Health systems, agencies team up to win $17 million federal grant to improve care for Oregonians

June 15, 2012
It’s a move that will help transform the delivery of health care in Oregon. Major health care providers and local government agencies in the tri-county area have worked together to secure a $17.3 million Centers for Medicare & Medicaid Services Health Care Innovation Awards grant. The funds will be used by the Tri-County Medicaid Collaborative to further its development of a Medicaid Coordinated Care Organization, or CCO.

The project is one of 81 recipients announced nationally today, and the only one based in Oregon. All were awarded for compelling new ideas that deliver better care and better health at lower costs to people enrolled in Medicare, Medicaid and the Children’s Health Insurance Program, or CHIP.

“It is great to see the federal government’s commitment to transforming care for Oregonians through providers and health plans partnering with the community to coordinate and redesign services for Medicaid members,” said Bruce Goldberg, director, Oregon Health Authority.

The Center for Outcomes Research and Education, or CORE, at Providence Portland Medical Center coordinated the grant application and will be accountable for administering it. The CCO project is a partnership of  Providence Health & Services, Adventist Health, CareOregon, Kaiser Permanente, Legacy Health, Oregon Health and Science University, Tuality Healthcare, Central City Concern, Multnomah County, Clackamas County, and Washington County.

“Providence Health & Services is pleased to be awarded this grant on behalf of the collaborative, “said Greg Van Pelt, chief executive for Providence in Oregon. “We are glad we are able to utilize the expertise of our Center for Outcomes Research and Education to make this opportunity possible. This grant will help fund the priority care innovations that the tri-county partners are now working to embed in the clinical care model.”

The project will integrate care delivery for Medicaid and Medicare/Medicaid dual-eligible beneficiaries through cooperation among traditional health care competitors in the tri-county area.

The program will include a registry with real-time alerts that will enable the coordination of care across all service sites, standardize discharge and transition processes from hospitals to primary care, emergency room navigation services to divert non-urgent cases to primary care and intensive patient support services through community-based and cross-disciplinary care teams.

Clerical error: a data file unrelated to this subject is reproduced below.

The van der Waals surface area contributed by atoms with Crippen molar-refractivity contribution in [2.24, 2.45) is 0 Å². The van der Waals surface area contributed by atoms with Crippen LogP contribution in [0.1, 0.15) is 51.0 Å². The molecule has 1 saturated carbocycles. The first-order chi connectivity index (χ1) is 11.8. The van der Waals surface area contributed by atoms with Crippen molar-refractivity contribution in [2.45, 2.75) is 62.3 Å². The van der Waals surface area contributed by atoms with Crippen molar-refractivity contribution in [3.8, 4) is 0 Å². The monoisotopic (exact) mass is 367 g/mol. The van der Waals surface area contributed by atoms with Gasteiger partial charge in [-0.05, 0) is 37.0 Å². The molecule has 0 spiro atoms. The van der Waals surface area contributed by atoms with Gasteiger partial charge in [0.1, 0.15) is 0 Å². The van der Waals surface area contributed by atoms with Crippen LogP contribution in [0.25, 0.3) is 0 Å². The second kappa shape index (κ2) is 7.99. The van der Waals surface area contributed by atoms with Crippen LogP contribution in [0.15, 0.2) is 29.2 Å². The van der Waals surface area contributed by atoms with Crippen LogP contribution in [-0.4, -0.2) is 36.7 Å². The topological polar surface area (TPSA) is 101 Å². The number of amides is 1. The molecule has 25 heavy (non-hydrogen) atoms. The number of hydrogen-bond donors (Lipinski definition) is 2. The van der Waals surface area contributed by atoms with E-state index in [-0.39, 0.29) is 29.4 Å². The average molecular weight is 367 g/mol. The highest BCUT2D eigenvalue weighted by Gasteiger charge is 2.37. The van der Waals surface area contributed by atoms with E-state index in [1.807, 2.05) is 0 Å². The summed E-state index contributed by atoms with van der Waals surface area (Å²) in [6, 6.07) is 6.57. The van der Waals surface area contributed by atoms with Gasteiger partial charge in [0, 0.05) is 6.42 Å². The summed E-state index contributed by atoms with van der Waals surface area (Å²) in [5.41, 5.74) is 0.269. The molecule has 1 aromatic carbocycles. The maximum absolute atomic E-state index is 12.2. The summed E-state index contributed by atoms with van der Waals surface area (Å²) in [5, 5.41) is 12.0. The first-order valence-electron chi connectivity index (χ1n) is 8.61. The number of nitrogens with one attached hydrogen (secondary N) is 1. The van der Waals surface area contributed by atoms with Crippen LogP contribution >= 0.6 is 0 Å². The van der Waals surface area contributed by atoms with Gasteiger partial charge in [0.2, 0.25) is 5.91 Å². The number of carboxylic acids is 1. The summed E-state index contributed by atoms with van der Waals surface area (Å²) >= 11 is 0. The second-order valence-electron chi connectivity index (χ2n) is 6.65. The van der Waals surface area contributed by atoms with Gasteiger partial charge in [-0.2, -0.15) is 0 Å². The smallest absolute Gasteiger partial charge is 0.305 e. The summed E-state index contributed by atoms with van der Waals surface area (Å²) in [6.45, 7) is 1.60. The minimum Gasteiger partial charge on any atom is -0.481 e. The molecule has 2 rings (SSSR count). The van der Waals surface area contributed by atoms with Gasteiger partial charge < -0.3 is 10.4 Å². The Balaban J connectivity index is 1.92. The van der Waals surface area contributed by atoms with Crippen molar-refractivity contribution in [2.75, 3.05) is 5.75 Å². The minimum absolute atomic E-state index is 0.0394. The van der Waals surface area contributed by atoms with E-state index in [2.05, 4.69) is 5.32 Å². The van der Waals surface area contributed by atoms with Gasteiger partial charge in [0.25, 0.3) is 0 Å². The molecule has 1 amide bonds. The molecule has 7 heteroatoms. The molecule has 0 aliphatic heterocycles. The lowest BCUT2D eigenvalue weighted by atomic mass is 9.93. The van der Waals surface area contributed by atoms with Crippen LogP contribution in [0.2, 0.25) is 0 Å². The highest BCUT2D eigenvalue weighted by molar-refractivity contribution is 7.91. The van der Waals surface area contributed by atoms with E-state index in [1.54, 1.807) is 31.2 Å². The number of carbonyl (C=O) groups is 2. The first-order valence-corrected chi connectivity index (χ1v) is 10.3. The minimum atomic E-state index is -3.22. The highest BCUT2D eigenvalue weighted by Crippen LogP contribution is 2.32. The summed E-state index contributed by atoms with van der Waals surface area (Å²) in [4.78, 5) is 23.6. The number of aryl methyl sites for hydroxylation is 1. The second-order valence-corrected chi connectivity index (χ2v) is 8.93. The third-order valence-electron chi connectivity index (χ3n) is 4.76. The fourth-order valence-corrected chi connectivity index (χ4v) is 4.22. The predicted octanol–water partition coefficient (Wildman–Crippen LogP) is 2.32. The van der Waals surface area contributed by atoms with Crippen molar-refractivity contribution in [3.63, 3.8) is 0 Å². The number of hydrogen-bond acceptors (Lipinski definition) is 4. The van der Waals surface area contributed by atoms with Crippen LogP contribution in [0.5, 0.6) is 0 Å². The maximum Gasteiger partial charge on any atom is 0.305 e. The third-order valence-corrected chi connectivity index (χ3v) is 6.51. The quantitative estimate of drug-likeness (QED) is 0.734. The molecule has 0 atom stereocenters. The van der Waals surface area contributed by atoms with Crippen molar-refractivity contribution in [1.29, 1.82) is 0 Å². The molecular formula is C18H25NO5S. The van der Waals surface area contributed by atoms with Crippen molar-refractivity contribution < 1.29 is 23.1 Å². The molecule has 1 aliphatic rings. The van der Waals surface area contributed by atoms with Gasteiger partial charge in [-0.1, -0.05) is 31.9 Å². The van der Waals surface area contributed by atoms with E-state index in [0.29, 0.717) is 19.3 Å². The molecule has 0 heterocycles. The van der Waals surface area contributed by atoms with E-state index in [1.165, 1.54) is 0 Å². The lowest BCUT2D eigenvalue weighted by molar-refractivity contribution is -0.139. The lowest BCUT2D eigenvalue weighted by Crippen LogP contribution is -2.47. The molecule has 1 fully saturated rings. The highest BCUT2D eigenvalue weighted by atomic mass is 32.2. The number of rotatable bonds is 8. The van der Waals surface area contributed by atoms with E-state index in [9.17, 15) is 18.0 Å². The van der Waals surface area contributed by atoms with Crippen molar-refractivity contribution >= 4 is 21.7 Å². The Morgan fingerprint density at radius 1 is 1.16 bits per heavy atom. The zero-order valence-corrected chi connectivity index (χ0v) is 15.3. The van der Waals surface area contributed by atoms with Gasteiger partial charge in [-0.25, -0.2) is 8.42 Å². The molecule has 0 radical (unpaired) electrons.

These efforts should result in reduced use of emergency rooms, fewer avoidable hospital readmissions and improved access to more appropriate and cost-effective levels of health care services, resulting in better care for those served. Over time, improving the health of the population is anticipated to save $32.5 million.

During the three-year span of the grant, the program will train an estimated 54 workers and create an estimated 62 jobs. The new workers will include community outreach experts, emergency department navigators, a survey processing team and qualitative interviewers.  

“This award launches us on our regional journey to develop a better health care system,” said David Labby, interim chief medical officer for the Tri-County Medicaid Collaborative and grant project director. “There are many ideas for how care could be improved that were not included in the grant, but this work sets a number of pilot projects in motion that will lay a sturdy foundation for the work we will be doing from here on.”

Last November, the CMS Innovation Center issued a $1 billion challenge asking for ideas that would change how care is provided to people served by Medicare, Medicaid and CHIP. Through the Health Care Innovation Awards initiative, the CMS Innovation Center received thousands of applications, representing 10,000 organizations throughout the nation. Combined with the 81 grants announced today, awards have now been made to 107 innovation projects that are designed to save the health care system an estimated $1.9 billion over the next three years.